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HindustanTimes Sat,27 Dec 2014

Officials blame farmer suicides on poor rains

Zia Haq & Pradip Kumar Maitra, Hindustan Times  New Delhi, July 31, 2014
First Published: 01:39 IST(31/7/2014) | Last Updated: 01:44 IST(31/7/2014)

Suicides by farmers in Telangana and pockets of Maharashtra since the start of a poor monsoon season are threatening to reach alarming levels, as authorities weigh options to handle a long-standing problem.

In Telangana, over 100 farmers have committed suicide so far, according to some accounts, which officials were yet to verify. In Maharashtra, 72 suicides have been reported since June.

“There have been some suicides. We are ascertaining the situation. The real problem is the neglect of irrigation in this region,” Telangana irrigation minister T Harish Rao said.

 Kishore Tiwari, whose Vidarbha Janandolan Samiti has been documenting farmer suicides since 2001 in Maharashtra, said that 22 farmers had ended their lives since June in Yavatmal alone.

 A senior Yavatmal district official told HT that poor rains in June had triggered a crisis but the situation was improving steadily after a late revival in the monsoon.

“The figure of 22 is an exaggeration,” Yavatmal district collector Ashwin Mudgal said, adding however that apart from poor rains, farmers were also facing difficulty in getting crop loans.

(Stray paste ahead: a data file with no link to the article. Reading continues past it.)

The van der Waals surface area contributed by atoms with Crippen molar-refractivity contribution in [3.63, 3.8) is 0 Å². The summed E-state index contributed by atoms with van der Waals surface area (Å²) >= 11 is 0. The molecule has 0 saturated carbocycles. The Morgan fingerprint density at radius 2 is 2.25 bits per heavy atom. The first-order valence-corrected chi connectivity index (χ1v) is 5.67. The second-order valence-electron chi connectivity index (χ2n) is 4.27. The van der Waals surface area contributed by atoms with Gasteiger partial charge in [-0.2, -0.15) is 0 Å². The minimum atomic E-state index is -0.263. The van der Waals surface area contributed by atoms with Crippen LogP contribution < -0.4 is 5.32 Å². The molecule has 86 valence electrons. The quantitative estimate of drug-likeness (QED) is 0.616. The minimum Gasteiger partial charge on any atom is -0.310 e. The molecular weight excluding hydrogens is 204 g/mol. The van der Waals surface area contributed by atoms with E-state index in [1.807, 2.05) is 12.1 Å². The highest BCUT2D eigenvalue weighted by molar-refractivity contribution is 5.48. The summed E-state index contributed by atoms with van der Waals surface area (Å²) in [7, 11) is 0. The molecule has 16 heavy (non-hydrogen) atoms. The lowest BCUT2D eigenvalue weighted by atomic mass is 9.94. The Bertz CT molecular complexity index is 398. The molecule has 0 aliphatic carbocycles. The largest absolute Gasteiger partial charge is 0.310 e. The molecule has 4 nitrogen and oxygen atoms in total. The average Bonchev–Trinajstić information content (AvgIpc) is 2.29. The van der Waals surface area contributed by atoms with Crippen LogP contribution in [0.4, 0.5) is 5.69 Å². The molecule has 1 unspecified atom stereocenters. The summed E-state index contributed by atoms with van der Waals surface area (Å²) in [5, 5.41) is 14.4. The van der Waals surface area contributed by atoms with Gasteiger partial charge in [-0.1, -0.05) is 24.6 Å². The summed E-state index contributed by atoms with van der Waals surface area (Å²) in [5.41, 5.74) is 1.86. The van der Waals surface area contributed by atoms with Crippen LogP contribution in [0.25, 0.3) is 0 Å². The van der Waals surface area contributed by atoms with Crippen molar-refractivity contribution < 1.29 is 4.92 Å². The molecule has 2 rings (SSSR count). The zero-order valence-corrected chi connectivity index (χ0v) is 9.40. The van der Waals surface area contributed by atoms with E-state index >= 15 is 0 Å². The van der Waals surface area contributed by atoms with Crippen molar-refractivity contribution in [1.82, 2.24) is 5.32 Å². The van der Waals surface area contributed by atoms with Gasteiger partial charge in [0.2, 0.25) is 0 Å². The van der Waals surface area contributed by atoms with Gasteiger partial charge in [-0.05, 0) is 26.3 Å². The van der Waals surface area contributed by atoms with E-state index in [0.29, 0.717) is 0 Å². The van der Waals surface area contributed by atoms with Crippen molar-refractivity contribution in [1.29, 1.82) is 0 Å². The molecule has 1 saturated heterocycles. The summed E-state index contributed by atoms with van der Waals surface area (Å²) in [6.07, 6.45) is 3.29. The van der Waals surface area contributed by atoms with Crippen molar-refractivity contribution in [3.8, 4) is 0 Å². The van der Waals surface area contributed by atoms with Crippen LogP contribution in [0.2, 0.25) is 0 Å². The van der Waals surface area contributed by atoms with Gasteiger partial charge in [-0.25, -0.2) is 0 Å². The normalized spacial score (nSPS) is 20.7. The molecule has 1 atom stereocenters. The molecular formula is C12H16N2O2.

Agriculture minister Radha Mohan Singh said that no state had declared drought-hit areas yet or flagged a crisis, adding that state governments had been already provided with a cash line to tackle drought mitigation without the Centre’s approval.

Suicides have long been an Achilles’ heel of the country’s farm sector — which provides livelihood to two-thirds of the population.

Although the monsoon has revived over central India, narrowing the seasonal shortfall to 25% below average until July 23, a long delay and dry conditions have caused several rounds of sowing to wilt. 

In neighbouring Andhra Pradesh, a Cabinet proposal for recasting outstanding farm loans has been rejected by the Reserve Bank.

Less than half of India’s arable land has active irrigation, making the summer rains vital.

 Thousands of impoverished farmers juggling debt and failed crops have killed themselves in states like Maharashtra, Andhra Pradesh and Karnakata, leaving behind families pushed deeper into poverty.


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